Ultima Thule a été nommé ainsi d’après une île lointaine de la littérature médiévale. « Cela signifie ”au-delà de Thule” – au-delà des limites connues de notre monde, pour symboliser l’exploration au-delà de la ceinture de Kuiper », a expliqué l’agence spatiale dans un communiqué.

Découverte seulement dans les années 1990, cette ceinture se trouve à quelque 4,8 milliards de kilomètres du Soleil, au-delà de l’orbite de Neptune, la planète qui en est la plus éloignée.

« C’est la frontière de l’astronomie », souligne le scientifique Hal Weaver, de l’université Johns Hopkins.

« Nous avons finalement atteint les limites du système solaire », s’enthousiasme-t-il. « Ces choses sont là depuis le début et on pense qu’elles n’ont pas changé. On va vérifier. »

Malgré la paralysie partielle des administrations fédérales, à cause d’un bras de fer entre le président Donald Trump et l’opposition démocrate sur le financement d’un mur à la frontière avec le Mexique, la NASA – qui dépend des budgets fédéraux – a promis que son site serait alimenté.

Une autre sonde de la NASA, OSIRIS-REx, a établi lundi un autre record en se plaçant en orbite autour de l’astéroïde Bennu, à quelque 110 millions de kilomètres. Avec ses 500 mètres environ de diamètre, c’est le plus petit objet cosmique autour duquel un engin spatial se soit jamais placé en orbite aussi proche, « un bond pour l’humanité », selon la NASA.

Dans un éditorial publié dans le New York Times, Alan Stern a souligné qu’il y a 50 ans, des hommes s’étaient pour la première fois mis en orbite autour de la lune, à bord d’Apollo 8.
Notant qu’Ultima Thule est à 17 000 fois cette distance, il a ajouté: « Quand vous célébrerez le Nouvel An, jetez un oeil vers le ciel et réfléchissez un moment aux choses formidables que notre pays et notre espèce peuvent réaliser quand ils le décident. »

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Future of Ottawa: Chefs with Kathryn Ferries

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This week in the Future of Ottawa series, we’re taking a deep dive into the bar and restaurant industry—what it’s like now and where it’s headed. Read on for a guest post from Kat Ferries on the future of chefs, or read posts from Quinn Taylor on bars or Justin Champagne on fine dining.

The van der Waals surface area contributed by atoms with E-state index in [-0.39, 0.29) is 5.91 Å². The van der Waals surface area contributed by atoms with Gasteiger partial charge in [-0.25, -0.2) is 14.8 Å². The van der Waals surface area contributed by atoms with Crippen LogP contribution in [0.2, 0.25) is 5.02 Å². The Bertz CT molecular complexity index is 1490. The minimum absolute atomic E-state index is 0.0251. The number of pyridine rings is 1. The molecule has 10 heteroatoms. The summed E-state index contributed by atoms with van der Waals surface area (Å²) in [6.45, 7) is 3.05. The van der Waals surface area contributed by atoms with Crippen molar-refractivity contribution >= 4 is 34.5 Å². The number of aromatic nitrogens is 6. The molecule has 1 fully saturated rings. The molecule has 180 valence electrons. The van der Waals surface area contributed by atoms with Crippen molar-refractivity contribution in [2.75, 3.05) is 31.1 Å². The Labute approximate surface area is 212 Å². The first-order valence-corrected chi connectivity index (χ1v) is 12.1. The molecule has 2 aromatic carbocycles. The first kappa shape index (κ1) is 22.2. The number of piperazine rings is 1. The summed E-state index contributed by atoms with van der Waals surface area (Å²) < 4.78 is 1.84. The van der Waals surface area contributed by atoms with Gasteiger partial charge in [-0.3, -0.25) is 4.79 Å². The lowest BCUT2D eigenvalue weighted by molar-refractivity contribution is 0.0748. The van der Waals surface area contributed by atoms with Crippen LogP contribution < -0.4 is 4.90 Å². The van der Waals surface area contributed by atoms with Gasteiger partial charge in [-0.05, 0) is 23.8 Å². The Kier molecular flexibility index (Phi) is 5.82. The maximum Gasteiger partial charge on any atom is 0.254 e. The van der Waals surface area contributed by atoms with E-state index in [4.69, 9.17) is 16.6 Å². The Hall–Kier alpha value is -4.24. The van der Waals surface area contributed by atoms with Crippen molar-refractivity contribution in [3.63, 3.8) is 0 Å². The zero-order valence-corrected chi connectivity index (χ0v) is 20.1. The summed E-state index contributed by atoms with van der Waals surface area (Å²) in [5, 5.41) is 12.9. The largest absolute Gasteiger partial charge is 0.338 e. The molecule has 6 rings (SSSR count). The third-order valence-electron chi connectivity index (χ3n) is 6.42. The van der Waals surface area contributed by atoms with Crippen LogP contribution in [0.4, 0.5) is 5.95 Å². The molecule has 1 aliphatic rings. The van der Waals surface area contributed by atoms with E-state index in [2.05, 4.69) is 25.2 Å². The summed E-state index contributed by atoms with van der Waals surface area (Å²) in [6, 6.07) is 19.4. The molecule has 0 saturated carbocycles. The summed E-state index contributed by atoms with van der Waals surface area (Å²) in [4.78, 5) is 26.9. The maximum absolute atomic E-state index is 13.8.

Kat Ferries is Sous-Chef at Stofa Restaurant and a 2020 San Pellegrino North American Young Chef Social Responsibility Award Winner.

Apt613: What is the current landscape for chefs in Ottawa?

Kat Ferries: There is such great talent in Ottawa with so many chefs either being from here originally or have returned after traveling and have since opened some incredible restaurants. Many chefs have focused menus that really highlight their strengths, their heritage, and their passion for food. Dominique Dufour of Gray Jay, Marc Doiron of Town/Citizen, Steve Wall of Supply & Demand, Daniela Manrique Lucca of The Soca Kitchen, and so many more are all cooking up beautiful and delicious food in this city.

If you care to make a prediction… Where is the food industry in Ottawa going for chefs in 2021?

The industry right now is, unfortunately, in a really tough spot. The pandemic has been so devastating on mental, physical and emotional levels for so many and I know that many of my friends in this industry are burning out. There are many discussions happening on work/life balance and what is healthy for everyone. Some may never return to the long, hard hours we are expected to put in day after day and instead opt for a more flexible schedule or hire more staff to lighten the load on everyone, with some even leaving the industry indefinitely. Some may throw themselves back into this industry 10x as hard and create some of the best restaurants and concepts we’ve yet to see. I think all that will happen after the pandemic though.